A Designer's Darling:

Anigre Still in Demand

By Jo-Ann Kaiser

Anigre has long been a popular wood in the United States, both in lumber and veneer form. Anigre is a tall tropical hardwood, found in West and East Africa in Guinea, Sierra Leone, the Ivory Coast, Ghana, Nigeria, Cameroon, Angola and Zaire.

Anigre's heartwood varies from a yellowish white to a pale brown, sometimes with a pinkish hue or a red-grey color. The heartwood and sapwood are not clearly demarcated, and the heartwood darkens slightly after exposure. Seasoning the wood is fairly straightforward. Experts recommend drying cut lumber as soon as possible after cutting to prevent problems with blue stain.

Family Name

Aningeria robusta, Aningeria altissima and various species of Aningeria of the Family Sapotaceae.

Common Names

Anigre, anegre, agnegre, aningeria, landosan, mukali, kali, mugangu, muna, osan, anegre blanc, longhi, Tanganyika nuss, tutu, m'boul, n'kali, landojan.

Height/Weight

Grows to heights of 180 feet with trunk diameters of 36 to 48 inches. Weight averages 35 pounds per cubic foot.

Properties

  • Seasons well without degrade.
  • Experts recommend a kiln schedule of T6-D2 for 4/4 stock and T3-D1 for 8/4 stock.
  • Wood is usually considered easy to work with hand and power tools, although some material with high silicate deposits may have a blunting effect on cutting surfaces.
  • Glues satisfactorily.
  • Nail and screw joints should be pre-drilled.

Ben Clift, co-owner of Renaissance Specialty Veneer Products (R.S.V.P.), sells both figured and plain anigre at his sites in Columbus, IN, and Los Angeles, CA. "Figured is the more expensive veneer. Anigre, especially figured anigre, has been used regularly for many years as an architectural wood. There's a strong demand for the higher quality figured anigre logs, and the logs are getting harder and harder to find," he says.

Clift says the market demand is highest for strong figure and good color. "There's more competition for the logs when they are available. Plain anigre is popular, too, and used more because it is readily available. Both are light-colored woods that accept a stain well. With anigre, you can adjust the color and tone of the wood easier than with a darker wood."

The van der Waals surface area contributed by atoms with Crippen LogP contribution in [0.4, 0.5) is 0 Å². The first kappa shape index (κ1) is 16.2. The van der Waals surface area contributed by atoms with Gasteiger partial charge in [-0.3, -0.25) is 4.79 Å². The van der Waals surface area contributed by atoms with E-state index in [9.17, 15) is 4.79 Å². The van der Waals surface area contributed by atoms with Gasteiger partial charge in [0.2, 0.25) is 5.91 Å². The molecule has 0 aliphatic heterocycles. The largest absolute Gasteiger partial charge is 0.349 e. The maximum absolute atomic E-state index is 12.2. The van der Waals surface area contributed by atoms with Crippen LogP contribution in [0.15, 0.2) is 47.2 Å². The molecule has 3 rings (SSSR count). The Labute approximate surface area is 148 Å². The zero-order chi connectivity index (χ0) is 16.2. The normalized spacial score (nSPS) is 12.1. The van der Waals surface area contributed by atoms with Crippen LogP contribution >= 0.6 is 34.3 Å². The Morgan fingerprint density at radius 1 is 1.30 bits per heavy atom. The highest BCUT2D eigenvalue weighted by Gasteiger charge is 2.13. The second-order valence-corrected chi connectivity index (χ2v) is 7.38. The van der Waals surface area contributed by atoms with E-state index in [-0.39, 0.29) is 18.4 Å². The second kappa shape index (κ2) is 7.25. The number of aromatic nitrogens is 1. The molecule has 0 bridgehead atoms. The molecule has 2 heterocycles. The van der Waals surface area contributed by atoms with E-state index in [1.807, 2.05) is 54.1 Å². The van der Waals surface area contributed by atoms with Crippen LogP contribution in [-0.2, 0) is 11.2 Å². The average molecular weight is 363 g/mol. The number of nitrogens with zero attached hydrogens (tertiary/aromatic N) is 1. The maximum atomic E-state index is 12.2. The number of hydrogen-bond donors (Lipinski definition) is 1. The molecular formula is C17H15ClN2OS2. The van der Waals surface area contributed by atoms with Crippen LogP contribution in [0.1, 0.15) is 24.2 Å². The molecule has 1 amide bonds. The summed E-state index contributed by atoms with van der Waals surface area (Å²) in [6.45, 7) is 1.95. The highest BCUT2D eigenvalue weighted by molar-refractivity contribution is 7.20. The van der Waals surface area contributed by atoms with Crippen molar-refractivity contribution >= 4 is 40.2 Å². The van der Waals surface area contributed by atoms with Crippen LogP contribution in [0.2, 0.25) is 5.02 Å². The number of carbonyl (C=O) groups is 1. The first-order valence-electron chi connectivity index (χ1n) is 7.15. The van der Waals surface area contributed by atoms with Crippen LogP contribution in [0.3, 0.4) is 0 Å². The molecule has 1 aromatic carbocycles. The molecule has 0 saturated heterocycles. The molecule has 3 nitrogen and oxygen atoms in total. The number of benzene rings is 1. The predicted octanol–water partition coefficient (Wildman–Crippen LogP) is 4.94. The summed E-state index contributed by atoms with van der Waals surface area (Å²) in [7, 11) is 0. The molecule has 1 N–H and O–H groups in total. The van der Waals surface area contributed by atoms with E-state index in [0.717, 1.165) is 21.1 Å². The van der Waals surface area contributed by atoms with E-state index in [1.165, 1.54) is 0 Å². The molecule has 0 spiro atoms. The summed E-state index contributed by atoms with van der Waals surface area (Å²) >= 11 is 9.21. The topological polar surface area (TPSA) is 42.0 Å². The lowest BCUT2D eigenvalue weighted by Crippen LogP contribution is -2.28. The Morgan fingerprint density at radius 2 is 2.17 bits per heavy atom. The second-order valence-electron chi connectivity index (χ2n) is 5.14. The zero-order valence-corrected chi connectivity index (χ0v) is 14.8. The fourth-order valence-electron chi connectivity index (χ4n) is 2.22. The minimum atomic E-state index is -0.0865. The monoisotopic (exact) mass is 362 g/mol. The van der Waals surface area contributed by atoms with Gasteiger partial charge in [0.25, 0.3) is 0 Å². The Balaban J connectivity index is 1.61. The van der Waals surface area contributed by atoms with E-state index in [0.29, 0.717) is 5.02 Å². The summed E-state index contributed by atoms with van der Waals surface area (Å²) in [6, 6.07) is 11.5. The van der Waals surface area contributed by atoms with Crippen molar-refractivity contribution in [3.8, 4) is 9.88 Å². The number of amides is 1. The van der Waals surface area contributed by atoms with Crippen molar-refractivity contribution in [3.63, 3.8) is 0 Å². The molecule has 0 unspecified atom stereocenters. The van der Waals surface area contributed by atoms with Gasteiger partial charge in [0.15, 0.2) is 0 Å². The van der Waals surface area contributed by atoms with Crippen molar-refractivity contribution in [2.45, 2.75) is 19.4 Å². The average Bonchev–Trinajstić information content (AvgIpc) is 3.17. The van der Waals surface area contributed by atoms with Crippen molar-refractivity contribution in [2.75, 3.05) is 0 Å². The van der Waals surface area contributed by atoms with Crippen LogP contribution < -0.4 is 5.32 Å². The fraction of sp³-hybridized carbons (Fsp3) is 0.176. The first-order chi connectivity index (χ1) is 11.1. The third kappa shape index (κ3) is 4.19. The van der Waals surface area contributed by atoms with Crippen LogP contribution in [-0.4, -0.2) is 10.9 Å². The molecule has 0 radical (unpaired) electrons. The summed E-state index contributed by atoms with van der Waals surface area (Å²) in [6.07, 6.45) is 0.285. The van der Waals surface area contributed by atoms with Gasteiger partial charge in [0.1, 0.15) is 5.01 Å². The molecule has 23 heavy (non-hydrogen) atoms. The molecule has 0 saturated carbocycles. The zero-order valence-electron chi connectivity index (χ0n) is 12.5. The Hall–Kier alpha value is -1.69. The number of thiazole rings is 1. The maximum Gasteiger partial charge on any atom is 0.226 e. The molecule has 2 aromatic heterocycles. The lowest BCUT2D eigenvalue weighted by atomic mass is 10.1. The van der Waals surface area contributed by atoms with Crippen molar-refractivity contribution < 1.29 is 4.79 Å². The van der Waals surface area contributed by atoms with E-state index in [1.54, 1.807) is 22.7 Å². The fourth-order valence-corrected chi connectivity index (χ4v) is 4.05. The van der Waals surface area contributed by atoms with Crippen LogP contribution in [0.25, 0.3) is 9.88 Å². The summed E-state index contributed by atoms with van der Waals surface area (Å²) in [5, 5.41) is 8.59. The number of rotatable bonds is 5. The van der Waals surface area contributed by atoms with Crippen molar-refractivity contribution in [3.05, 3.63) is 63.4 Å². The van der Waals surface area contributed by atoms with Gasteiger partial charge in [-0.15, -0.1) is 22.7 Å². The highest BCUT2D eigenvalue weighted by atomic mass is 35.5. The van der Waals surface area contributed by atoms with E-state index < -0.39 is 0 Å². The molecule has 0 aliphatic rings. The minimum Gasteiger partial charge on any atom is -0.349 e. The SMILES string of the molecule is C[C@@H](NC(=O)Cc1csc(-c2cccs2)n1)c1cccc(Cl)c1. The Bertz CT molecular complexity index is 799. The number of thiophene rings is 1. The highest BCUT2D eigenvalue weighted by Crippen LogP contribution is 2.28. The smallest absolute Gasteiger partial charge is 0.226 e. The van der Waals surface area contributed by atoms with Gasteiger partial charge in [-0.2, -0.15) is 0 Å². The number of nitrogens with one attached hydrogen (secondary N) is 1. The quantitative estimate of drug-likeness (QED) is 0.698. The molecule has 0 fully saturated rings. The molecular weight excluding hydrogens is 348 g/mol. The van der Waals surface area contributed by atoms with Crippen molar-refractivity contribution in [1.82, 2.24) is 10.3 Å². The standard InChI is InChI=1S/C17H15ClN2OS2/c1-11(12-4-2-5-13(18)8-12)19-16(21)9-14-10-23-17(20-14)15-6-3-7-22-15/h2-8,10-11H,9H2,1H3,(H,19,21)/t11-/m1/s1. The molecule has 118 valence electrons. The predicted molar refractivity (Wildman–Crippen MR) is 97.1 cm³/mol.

Clift said plain anigre is used for furniture and contract furnishings. "The logs yield large sequences of consistent-type wood, so if you are making a lot of furniture, you can get a long run of similar color."

Anigre is sometimes described as a replacement for cherry. Clift explains that most plain anigre is produced quartered. "Because it is quartered, you can put a cherry stain on it and get wide, quartered veneer that looks like cherry quarters when it is finished," he says.

"The advantage is the widths available. Cherry trees don't grow to the size of anigre trees. Cherry-stained anigre is good for people who want to do elevations and sizes that they just can't get with cherry, which would typically give them 4- to 6-inch-wide quarters." Clift says cherry also has a shimmer in the grain that is not there with anigre.

Blue stain is widely cited as a problem with anigre. Clift thinks it is more a manufacturing problem, a reaction between the juice in the veneer and the metal machinery. "Many species are prone to blue stain. By using the right equipment and monitoring production, you can avoid blue stain."

According to Chris Groff of Groff and Groff Lumber Inc., Quarryville, PA, who sells anigre lumber used for architectural millwork, furniture and cabinetry, "Figured anigre comes in a fiddleback and a few other figures, from curly to quilted."

Clift describes the figures of anigre as fiddleback, broken fiddleback and block mottle figure with varying degrees of each. "The more prized of the figures is a true, heavy fiddleback," he believes. "That's popular for architectural uses, such as paneling, custom furniture, reception desks and executive furniture."

Like many species, anigre has a wide range of names. "In the United States, we most often refer to it as anigre, while Europeans probably favor the term anegre." The spelling of anegre varies, from agnegre to aningre to aningeria, aniegre and more. In Nigeria, the wood is called landosan, and, in Angola, it is known as mukali and kali. In Kenya, it is called mukangu and muna. Additional names include osan and mutoke landojan, m'bout, osan, Tanganyika nuss, tutu and n'kali.

In addition to being a cherry substitute, anigre is occasionally used as an alternate for walnut sapwood in Europe.

"Anigre has been in vogue for a long time as one of the lighter woods," Clift says. "We are seeing a shift towards darker woods like walnut, but I think there always will be a demand for highly figured anigre. It's a wood that has been a designer favorite and that's expanded to the public. Anigre, as a light wood, also looks great teamed with a darker wood. I think anigre will be specified as long as good logs are available."

                                                                                                                                                                                           

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